Damascus (AsiaNews) - "The future of Syria cannot be built on destruction. There are no winners with war. The Church is for reconciliation and dialogue. We encourage prayer for the success of the conference on 10 June in Geneva so that all parties, government and opposition, can travel the road to peace. " Gregory III Laham, patriarch of Antioch all the East, of Alexandria and Jerusalem of the Melkites says to AsiaNews.
The prelate's appeal comes after the failed agreement between the European Union countries on the renewal of the ban on the supply of arms to the rebels, which expired last night. This has prompted Britain and France to renew pressure for military support to the rebels. William Hague, the British Foreign Minister, said, "that so far no EU country has plans to arm the rebels." The end of the embargo is a move to intimidate Assad. However, the diplomat did not rule out sending weapons in the coming months. Ahead of new decisions, the "momentary" end of the ban, the announcement facilitates the illegal entry of weapons in Syria.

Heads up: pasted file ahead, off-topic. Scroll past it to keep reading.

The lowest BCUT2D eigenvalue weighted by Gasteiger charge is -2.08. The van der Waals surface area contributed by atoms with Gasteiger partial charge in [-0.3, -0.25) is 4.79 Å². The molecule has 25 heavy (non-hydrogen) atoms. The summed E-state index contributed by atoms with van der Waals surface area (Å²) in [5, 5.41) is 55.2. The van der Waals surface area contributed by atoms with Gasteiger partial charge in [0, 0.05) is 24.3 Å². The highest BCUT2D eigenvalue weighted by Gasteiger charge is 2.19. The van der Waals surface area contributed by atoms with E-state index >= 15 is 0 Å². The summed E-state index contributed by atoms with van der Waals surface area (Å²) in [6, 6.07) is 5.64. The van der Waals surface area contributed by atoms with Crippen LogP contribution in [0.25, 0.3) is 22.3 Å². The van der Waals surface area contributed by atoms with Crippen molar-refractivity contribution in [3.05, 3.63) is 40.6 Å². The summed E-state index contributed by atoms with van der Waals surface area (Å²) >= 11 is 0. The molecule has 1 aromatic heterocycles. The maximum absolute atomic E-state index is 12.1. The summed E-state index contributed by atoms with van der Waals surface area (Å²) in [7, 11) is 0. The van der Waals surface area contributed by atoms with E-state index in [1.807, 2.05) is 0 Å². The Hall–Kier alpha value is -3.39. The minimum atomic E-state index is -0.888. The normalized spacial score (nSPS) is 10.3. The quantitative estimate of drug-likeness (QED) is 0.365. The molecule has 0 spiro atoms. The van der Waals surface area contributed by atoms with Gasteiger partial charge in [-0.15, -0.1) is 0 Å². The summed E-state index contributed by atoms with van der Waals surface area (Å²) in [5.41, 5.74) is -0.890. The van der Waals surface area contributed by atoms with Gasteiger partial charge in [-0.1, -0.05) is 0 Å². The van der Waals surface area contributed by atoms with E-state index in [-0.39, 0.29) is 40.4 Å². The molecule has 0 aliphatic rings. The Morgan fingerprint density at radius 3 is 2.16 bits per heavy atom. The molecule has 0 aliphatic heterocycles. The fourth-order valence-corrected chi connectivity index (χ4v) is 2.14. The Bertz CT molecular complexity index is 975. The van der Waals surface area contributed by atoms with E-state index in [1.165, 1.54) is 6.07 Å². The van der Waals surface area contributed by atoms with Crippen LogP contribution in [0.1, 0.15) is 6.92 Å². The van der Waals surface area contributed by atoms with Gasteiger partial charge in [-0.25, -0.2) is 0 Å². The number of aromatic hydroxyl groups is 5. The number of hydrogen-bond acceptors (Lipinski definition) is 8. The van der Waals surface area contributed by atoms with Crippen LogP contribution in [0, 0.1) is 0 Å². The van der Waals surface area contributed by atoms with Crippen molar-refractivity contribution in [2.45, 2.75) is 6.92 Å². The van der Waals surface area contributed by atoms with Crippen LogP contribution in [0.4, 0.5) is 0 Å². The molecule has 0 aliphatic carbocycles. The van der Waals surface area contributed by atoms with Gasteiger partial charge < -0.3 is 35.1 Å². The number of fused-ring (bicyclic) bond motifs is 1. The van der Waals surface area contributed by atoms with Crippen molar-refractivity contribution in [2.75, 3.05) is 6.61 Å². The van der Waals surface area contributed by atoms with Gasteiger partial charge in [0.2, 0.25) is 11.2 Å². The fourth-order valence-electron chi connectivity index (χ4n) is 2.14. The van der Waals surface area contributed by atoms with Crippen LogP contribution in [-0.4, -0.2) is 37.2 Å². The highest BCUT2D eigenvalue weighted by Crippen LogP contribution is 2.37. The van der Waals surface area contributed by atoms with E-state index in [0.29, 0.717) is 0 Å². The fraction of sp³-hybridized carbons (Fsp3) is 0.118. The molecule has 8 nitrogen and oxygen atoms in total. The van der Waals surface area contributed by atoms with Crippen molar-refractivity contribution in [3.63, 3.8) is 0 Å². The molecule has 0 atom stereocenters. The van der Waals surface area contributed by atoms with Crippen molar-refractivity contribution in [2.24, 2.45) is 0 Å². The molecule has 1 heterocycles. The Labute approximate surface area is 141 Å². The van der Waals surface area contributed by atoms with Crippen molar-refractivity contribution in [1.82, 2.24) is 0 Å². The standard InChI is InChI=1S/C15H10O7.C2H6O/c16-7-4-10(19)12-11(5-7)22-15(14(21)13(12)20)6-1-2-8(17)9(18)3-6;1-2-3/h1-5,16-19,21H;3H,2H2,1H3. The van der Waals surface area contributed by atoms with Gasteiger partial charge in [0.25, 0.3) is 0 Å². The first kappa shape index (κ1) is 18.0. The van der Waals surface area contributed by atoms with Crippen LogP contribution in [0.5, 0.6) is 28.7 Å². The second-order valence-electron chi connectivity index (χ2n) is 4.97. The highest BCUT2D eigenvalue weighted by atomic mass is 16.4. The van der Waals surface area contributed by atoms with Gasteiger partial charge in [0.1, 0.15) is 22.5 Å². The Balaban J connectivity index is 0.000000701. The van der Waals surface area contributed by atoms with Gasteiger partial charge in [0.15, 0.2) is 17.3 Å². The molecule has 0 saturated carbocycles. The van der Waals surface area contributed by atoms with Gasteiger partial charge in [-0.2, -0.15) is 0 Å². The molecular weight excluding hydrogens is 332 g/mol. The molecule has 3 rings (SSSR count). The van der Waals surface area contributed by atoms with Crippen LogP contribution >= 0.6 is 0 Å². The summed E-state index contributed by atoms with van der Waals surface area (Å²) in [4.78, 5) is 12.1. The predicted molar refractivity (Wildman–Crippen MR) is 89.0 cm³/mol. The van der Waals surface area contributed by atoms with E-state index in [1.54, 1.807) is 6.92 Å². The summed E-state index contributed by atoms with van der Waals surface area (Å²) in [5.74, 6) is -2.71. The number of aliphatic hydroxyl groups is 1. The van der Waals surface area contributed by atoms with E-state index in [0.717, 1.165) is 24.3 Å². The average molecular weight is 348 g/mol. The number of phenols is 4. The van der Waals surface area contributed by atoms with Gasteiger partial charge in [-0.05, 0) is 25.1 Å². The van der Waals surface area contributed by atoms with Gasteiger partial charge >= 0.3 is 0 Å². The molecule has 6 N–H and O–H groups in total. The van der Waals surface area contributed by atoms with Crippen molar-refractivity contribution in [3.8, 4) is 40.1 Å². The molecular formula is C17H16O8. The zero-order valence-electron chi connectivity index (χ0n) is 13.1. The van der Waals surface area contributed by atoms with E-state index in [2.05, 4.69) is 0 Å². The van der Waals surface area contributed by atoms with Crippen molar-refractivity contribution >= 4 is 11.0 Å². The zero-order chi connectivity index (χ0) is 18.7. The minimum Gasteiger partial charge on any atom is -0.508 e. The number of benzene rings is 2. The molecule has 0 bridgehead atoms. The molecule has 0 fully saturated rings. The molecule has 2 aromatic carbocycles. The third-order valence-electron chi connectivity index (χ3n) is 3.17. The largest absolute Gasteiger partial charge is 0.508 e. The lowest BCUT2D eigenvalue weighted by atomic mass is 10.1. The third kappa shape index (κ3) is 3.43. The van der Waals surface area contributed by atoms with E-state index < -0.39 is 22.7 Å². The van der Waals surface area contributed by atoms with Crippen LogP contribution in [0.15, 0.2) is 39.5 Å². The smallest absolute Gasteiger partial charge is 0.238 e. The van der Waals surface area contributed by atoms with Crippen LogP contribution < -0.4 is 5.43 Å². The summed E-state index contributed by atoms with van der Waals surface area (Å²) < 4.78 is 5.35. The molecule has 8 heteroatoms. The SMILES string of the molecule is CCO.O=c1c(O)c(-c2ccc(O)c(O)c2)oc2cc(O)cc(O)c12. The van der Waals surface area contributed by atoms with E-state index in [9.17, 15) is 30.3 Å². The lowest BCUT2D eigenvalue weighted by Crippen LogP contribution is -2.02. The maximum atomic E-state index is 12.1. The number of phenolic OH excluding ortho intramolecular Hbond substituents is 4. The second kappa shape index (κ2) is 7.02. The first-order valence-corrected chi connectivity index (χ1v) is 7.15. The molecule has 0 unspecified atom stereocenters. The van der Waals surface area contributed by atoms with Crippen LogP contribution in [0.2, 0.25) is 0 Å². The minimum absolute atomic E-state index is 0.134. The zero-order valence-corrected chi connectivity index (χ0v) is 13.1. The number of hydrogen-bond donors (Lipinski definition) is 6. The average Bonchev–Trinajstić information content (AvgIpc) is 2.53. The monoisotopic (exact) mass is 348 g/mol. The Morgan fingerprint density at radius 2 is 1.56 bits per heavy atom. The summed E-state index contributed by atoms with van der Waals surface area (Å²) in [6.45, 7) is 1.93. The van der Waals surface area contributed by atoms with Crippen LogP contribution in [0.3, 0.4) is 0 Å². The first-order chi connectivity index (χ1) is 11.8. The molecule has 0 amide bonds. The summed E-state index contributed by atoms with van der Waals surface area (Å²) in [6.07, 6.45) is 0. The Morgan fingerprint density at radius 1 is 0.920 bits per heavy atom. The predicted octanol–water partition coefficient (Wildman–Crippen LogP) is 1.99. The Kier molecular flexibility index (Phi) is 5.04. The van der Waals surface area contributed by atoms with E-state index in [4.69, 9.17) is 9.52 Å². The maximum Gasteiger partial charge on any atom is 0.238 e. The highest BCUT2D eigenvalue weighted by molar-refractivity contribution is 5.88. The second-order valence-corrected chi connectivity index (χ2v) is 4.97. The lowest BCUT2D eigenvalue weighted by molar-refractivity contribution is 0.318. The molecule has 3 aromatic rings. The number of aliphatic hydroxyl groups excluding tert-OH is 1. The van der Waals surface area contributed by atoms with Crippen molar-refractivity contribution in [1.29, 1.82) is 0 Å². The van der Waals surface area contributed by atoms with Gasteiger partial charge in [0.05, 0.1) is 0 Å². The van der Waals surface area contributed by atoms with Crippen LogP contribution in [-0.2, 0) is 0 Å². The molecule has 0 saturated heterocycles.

Gregory III says that such a situation of pain, hatred and conflict between factions spurred by the continuous supply of arms to the rebels and the regime cannot continue indefinitely. "The world - he says - must understand that wars do not put an end to violence. I have personally experienced the clashes between Israelis and Palestinians in the Holy Land and the current one between Sunnis and Shiites in Syria. I can testify that only the position of reconciliation, peace and rejection of hatred given by the gospel can lead to a lasting solution. "
According to the patriarch there is still room in Syria for values such as good and solidarity between people of different faiths and factions. "Even where there is no violence - he explains - people live with the constant fear of continuing war, but try to live their daily lives." In many cities, such as Damascus and Aleppo, there are episodes of solidarity between Christians and Muslims, without ethnic or political distinction. "The Patriarchate - says the prelate - welcomes displaced people and refugees fleeing from the regions most affected by the conflict and supports them through the efforts of the volunteers of Caritas and many Christian and Muslim families." (S.C.)